Press Release 521







3 August 2013

As public schools are starved of funds and abandoned,  aggressive religious groups are happy to take them over.

The Gonski Plan has been rejected by a number of State Governments, notably those in Victoria and Western Australia. This means that Catholic and Independent schools, who have signed up, with get billions of dollars in taxpayer funds to expand their schools while public schools are starved, and abandoned. Federal president of the union Angelo Gavrielatos said unless Dr Napthine signed up, additional money would flow to Victoria's Catholic and independent schools - which have both struck funding deals with the Commonwealth in recent weeks - while ''public schools will not get a single additional Gonski dollar''.

Federal president of the union Angelo Gavrielatos said unless Dr Napthine signed up, additional money would flow to Victoria's Catholic and independent schools - which have both struck funding deals with the Commonwealth in recent weeks - while ''public schools will not get a single additional Gonski dollar''.


 Mr Dixon, the Minister for Education in Victoria and his erstwhile colleagues in the Catholic Education Office can only be content. After all, the Catholic Church has never accepted the ideals of the nineteenth century Enlightenment that every child should be educated, in a high quality public school at public expense. They believe in a denominational system – at public expense of course.

But a denominational system is a sectarian system. It is not surprising that another religious group is waiting in the wings to pick up the abandoned public schools.

There are two obvious examples: One in Mernda, Victoria, the other in Spence, Canberra.



The Mernda Example: In Mernda VCAT went against the residents and Whittlesea Council to support a group of Shia Muslims. The following is a report on the decision: AN ATTEMPT by Whittlesea Council to block an Islamic group's plans for a historic precinct in Mernda has been overturned by the Victorian Civil and Administrative Tribunal.

The proposed Mayfield Heritage Precinct Development Plan was prepared by the Great Prophet Centre, primarily to allow the organisation to build a private school - which will incorporate Arabic language classes - at 1325 Plenty Rd, a former school house.

>>What do you think about the decision? Have your say below.

The plan also proposed a blueprint for future development around three 19th-­century buildings.

The council received 2050 submissions objecting to the Mayfield plan last year and 2010 names and signatories supporting it.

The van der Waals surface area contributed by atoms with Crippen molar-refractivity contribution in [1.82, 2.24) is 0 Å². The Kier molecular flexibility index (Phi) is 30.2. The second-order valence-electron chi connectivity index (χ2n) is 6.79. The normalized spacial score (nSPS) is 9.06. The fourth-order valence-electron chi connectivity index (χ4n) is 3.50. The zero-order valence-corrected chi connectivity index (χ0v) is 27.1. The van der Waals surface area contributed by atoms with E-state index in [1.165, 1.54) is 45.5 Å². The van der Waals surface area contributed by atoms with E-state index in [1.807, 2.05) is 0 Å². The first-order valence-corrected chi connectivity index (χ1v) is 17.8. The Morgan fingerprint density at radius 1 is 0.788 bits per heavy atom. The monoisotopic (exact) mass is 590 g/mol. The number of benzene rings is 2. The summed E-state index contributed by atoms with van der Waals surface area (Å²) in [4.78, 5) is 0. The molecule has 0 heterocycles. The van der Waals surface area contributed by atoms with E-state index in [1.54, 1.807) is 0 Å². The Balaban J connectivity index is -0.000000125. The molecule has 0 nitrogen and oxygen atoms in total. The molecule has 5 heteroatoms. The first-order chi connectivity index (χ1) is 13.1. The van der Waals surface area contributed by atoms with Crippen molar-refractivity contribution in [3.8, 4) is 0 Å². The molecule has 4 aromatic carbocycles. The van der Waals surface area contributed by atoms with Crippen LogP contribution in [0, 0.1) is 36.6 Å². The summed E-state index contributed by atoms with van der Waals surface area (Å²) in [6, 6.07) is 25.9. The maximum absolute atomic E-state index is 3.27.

The majority of Whittlesea councillors voted to refuse the draft plan during a council meeting in March last year, even though council officers endorsed it.

Whittlesea Council's director of planning and major projects Steve O'Brien said the group would still need to submit an application in accordance with the Development Plan.

"The ruling goes against concerns raised by over 2000 individuals around traffic issues that will result from a school being built in an area that does not have the roads required to manage the increased number of vehicles,'' Mr O'Brien said.

"Other statutory requirements, such as building approval and school registration will then need to be met before construction can commence."

The tribunal hearing was held on June 25 before Rachel Naylor.

According to the hearing transcript, the council expressed concern over the use of the site as a school, potential traffic and parking problems and the impact the school development could have on heritage values.

But Ms Naylor overruled the council and approved the Mayfield plan with a number of minor changes.

A spokesman for the Great Prophet Centre, Hassan Al-Khirsany, said the group would now forge ahead with its plan for a private school in the area.

"It is a small school, traffic won't be a problem," Mr Al-Khirsany said.

He said that once the school was established his organisation would search for another site in Whittlesea that was suitable for a secondary college.

Mr Al-Khirsany said the primary school was expected to open in January, 2014 and would take up to 125 students of all nationalities and religions.

Mr O'Brien said the tribunal's decision enabled the applicant to lodge a planning application for the school.



Canberra Example.

In Canberra, the Minister permitted a Muslim School to set up in temporary accommodation in an abandoned public school.

The following is a report from Save Our Schools Canberra:

Registration of New Islamic School Should be Postponed

Friday August 2, 2013

Save Our Schools has called on the ACT Education Minister, Joy Burch, to postpone consideration of the application of At-Taqwa Islamic school for provisional registration until the school obtains a permanent site other than its temporary location in Spence.

The revelation that the new Islamic school will be located temporarily in Spence shows that the Minister’s secret approval of the school last December, along with two other private schools, was premature. Approval for the school was given before its location was known so that the implications for existing schools in the area have not been properly assessed. There is a very real danger that the school’s location in Spence may become permanent and impact on the viability of existing schools in the area.

The lack of a permanent location for the school shows that the Minister managed the in-principle approval process ineptly. It once again demonstrates the need to strengthen the legislative and administrative process for the approval of new private schools as recommended by the ACT ALP Conference last weekend.